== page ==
Rita doesn't entertain herself with such fantasies but she does have aspirations. When Jeff walks in she remembers him from high school but he doesn't remember her. He pulls out a picture of Diane and asks if she has seen her. Rita says that her mind blots out most of the faces she sees. Yet she remembers him. This is a character that knows what she wants as unromantic as it may seem.
This isn't what North Americans look for in movie heroines if you go by box office and surveys. They may live their lives differently and they even may be happy. But they go to movies to see something else.
this goes out to all who are P***** of by this movie and wrote their opinion by giving it an 1 or a 2. I have also seen the original and like it very much, however I totally disagree calling the American version as pure s***. I think The Vanishing is as good as the original or even better, especially Jeff Bridges as Barney is incredible which alone makes it worth to watch this movie. And there are quiet many people who agree to me and think that this a good thriller, for sure not perfect but very exciting, all in all intelligent and interesting. To those of you who permanently try to compare it to "Spoorlos" and who seem to be so disappointed I can only say, what did you expect? How could George Sluizer make you feel satisfied when he directed "The Vanishing" in 1993? I would agree; it's a typical Hollywood thriller but it's a good one; if you tried to regard it more individually I would suppose you to agree. I mean I only think it's a pity that those who haven't seen this movie and might be interested to watch it get such an underrated opinion of it just because some of you are showing their personal disgust to Hollywood remakes in a such a low way. I also use to enjoy Europeen cinema very much. Generally prefer it to so called blockbusters from Hollywood. But this remake is great and deserves a better vote. I give it a 9 and at least some of those who watched this movie should agree. Everyone who is able to comment movies without prejudices should be able to diversify "The Vanishing" from real crap giving it at least a 5 or a 6 even if he or she doesn't like it so very much.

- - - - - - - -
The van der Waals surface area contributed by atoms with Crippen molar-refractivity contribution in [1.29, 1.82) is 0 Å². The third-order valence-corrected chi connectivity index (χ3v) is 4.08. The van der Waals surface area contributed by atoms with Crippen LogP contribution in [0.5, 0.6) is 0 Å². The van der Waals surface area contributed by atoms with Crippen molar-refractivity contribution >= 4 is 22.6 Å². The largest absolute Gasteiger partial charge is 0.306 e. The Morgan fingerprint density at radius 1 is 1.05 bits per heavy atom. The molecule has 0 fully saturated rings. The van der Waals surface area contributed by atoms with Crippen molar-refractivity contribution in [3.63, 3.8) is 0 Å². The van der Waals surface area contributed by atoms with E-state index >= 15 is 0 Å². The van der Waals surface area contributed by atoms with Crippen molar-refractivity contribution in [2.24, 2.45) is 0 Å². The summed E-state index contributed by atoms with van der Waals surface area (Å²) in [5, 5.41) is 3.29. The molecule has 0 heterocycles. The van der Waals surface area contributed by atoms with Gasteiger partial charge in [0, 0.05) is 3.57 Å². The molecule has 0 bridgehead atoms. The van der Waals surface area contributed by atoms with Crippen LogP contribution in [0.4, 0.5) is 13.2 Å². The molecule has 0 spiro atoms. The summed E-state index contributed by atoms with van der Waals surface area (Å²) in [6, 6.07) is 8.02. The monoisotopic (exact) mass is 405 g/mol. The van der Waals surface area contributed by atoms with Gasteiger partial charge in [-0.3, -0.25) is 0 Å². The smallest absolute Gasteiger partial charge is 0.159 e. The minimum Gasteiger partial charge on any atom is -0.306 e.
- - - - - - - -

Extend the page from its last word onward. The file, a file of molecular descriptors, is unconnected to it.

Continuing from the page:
Jeff (Sutherland) and Diane (Bullock in a too-short role) stop at a rest area while on vacation. She goes in to buy drinks, and he never sees her again. Three years later, he meets someone new (Nancy Travis) but is still obsessed with finding Diane. After he goes on TV and pleads for information (you kind of wonder why he hasn't done this earlier, or why there seem to be no other family members looking for her, but I guess these are irrelevant questions) the kidnapper Barney (Jeff Bridges) contacts him.
Along with Jeff, we gradually come to realize what happened to Diane, and we are effectively sickened and saddened. Let me say that the beauty of this film is that other than the kidnapping, we are never shown what happens to Diane, only what Barney makes Jeff experience. Knowing it, but not seeing it (except as what happens to Jeff) is powerfully haunting. And for Sandy fans, the scene in which Jeff returns to the area where Diane disappeared, and envisions her again, makes this film worth seeing for that alone. Sutherland is brilliant and Bullock is at her most exquisitely beautiful. I burst into tears at this haunting and moving scene.